Visit us on Stand 532 to enter a competition to WIN one of 11 free language courses abroad, or a free evening course in the UK!

And come along to our FREE language taster classes – a fun-packed half-hour session for beginners, available on a first-come, first-served basis. A great opportunity to try something new!

  • Friday 16 October            12:45 – 13:15      Dutch
  • Friday 16 October            16:30 – 17:00     Norwegian
  • Saturday 17 October       16:30 – 17:00      Hindi
  • Sunday 18 October          12:00 – 12:30     Portuguese
  • Sunday 18 October          15:45 – 16:15     German

We look forward to seeing you and, if you are signed up to receive our newsletters, we’ll drop you a friendly email nearer the time with full details of our special show offers.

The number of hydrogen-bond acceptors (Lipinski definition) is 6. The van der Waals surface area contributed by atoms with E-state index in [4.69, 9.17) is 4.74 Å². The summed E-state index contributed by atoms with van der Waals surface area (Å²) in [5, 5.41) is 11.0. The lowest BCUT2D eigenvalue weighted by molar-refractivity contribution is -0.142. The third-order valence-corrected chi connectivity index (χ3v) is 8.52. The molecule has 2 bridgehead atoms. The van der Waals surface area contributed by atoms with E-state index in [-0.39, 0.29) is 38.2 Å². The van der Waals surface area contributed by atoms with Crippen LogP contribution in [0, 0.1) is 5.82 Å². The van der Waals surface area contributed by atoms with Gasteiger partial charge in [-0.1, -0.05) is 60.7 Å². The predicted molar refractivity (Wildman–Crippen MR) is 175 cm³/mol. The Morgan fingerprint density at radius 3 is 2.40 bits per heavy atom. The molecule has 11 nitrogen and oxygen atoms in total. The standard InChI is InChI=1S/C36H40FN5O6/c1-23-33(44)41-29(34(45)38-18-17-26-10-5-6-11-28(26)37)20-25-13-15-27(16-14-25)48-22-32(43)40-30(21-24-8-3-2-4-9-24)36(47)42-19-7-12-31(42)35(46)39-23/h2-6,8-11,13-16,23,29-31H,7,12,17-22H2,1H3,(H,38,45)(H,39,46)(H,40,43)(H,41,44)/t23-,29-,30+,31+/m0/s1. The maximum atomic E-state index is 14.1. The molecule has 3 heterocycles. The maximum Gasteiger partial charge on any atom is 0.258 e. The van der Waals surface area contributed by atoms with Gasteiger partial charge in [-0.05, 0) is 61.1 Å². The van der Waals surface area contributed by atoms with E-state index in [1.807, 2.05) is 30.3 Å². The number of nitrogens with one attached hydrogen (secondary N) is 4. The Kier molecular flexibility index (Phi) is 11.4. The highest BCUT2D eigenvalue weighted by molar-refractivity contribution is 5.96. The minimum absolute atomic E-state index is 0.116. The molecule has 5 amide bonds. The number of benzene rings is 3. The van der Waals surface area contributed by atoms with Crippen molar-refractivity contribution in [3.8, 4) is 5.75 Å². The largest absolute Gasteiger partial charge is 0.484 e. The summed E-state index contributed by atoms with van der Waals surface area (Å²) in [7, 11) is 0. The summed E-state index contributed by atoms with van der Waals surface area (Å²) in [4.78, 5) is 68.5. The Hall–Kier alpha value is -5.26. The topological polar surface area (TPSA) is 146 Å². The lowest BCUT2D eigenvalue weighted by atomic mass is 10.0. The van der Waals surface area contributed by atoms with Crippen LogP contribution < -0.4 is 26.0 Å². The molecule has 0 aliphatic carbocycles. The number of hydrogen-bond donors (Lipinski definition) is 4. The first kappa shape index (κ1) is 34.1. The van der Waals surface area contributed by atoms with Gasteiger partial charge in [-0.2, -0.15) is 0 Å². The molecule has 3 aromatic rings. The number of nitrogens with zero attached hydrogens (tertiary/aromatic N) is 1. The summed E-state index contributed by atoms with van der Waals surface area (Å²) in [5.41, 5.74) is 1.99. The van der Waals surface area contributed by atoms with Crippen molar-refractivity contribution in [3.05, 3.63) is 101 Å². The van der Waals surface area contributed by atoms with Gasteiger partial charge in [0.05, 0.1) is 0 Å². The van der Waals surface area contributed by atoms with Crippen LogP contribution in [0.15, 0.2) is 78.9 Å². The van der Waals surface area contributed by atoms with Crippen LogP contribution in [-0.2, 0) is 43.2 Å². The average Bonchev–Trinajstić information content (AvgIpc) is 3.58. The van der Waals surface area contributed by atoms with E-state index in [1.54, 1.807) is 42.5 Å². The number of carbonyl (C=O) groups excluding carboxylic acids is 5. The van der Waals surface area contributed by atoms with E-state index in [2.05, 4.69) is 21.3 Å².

See you there!

NEW adult evening courses in London – starting Jan 2015

Take your pick from 8 fantastic locations for our upcoming courses in January 2015

Cactus has added three new locations to its offering of evening courses in London. Ready for the next intake in January, these extra locations bring language courses closer to you, to make it even easier to access a course close to work or home.

Kick-start your new year’s resolutions with a language course and you’ll deserve a holiday to practise it all!

NEW for 2015 are:

  1. Canada Water
    This new school, just 5 minutes’ walk from Canada Water overground and tube station, boasts a cool and contemporary environment. It is ideal for those working in the Canary Wharf business district who want to join friendly and professional small group evening courses.
    Languages available: French, Spanish, Italian, German, Arabic, Mandarin Chinese
  2. Aldgate East